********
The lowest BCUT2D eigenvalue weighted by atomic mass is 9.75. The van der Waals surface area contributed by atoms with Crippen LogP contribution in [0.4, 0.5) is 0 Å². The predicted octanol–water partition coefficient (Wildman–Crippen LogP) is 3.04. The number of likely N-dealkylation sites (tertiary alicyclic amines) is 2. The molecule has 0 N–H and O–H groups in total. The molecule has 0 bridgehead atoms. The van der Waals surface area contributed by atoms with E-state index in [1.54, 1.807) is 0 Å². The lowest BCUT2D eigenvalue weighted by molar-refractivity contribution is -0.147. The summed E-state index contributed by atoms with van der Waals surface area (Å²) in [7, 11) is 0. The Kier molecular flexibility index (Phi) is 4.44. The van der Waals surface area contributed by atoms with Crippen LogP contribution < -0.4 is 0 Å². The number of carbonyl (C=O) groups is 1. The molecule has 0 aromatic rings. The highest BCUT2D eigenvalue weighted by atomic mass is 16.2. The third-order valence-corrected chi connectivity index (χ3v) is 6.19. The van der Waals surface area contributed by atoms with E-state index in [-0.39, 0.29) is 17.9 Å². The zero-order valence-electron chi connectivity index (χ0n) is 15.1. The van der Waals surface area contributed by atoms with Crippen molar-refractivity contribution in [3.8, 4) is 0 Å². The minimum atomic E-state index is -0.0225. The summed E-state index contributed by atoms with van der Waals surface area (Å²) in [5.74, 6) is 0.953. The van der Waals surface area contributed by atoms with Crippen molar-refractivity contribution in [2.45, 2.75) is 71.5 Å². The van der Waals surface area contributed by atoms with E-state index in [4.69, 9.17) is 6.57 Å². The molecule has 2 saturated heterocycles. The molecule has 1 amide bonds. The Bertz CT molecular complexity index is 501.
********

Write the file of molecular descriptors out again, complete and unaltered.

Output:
The lowest BCUT2D eigenvalue weighted by atomic mass is 9.75. The van der Waals surface area contributed by atoms with Crippen LogP contribution in [0.4, 0.5) is 0 Å². The predicted octanol–water partition coefficient (Wildman–Crippen LogP) is 3.04. The number of likely N-dealkylation sites (tertiary alicyclic amines) is 2. The molecule has 0 N–H and O–H groups in total. The molecule has 0 bridgehead atoms. The van der Waals surface area contributed by atoms with E-state index in [1.54, 1.807) is 0 Å². The lowest BCUT2D eigenvalue weighted by molar-refractivity contribution is -0.147. The summed E-state index contributed by atoms with van der Waals surface area (Å²) in [7, 11) is 0. The Kier molecular flexibility index (Phi) is 4.44. The van der Waals surface area contributed by atoms with Crippen LogP contribution < -0.4 is 0 Å². The number of carbonyl (C=O) groups is 1. The molecule has 0 aromatic rings. The highest BCUT2D eigenvalue weighted by atomic mass is 16.2. The third-order valence-corrected chi connectivity index (χ3v) is 6.19. The van der Waals surface area contributed by atoms with E-state index in [-0.39, 0.29) is 17.9 Å². The zero-order valence-electron chi connectivity index (χ0n) is 15.1. The van der Waals surface area contributed by atoms with Crippen molar-refractivity contribution in [3.8, 4) is 0 Å². The minimum atomic E-state index is -0.0225. The summed E-state index contributed by atoms with van der Waals surface area (Å²) in [5.74, 6) is 0.953. The van der Waals surface area contributed by atoms with Crippen molar-refractivity contribution in [2.45, 2.75) is 71.5 Å². The van der Waals surface area contributed by atoms with E-state index in [4.69, 9.17) is 6.57 Å². The molecule has 2 saturated heterocycles. The molecule has 1 amide bonds. The Bertz CT molecular complexity index is 501.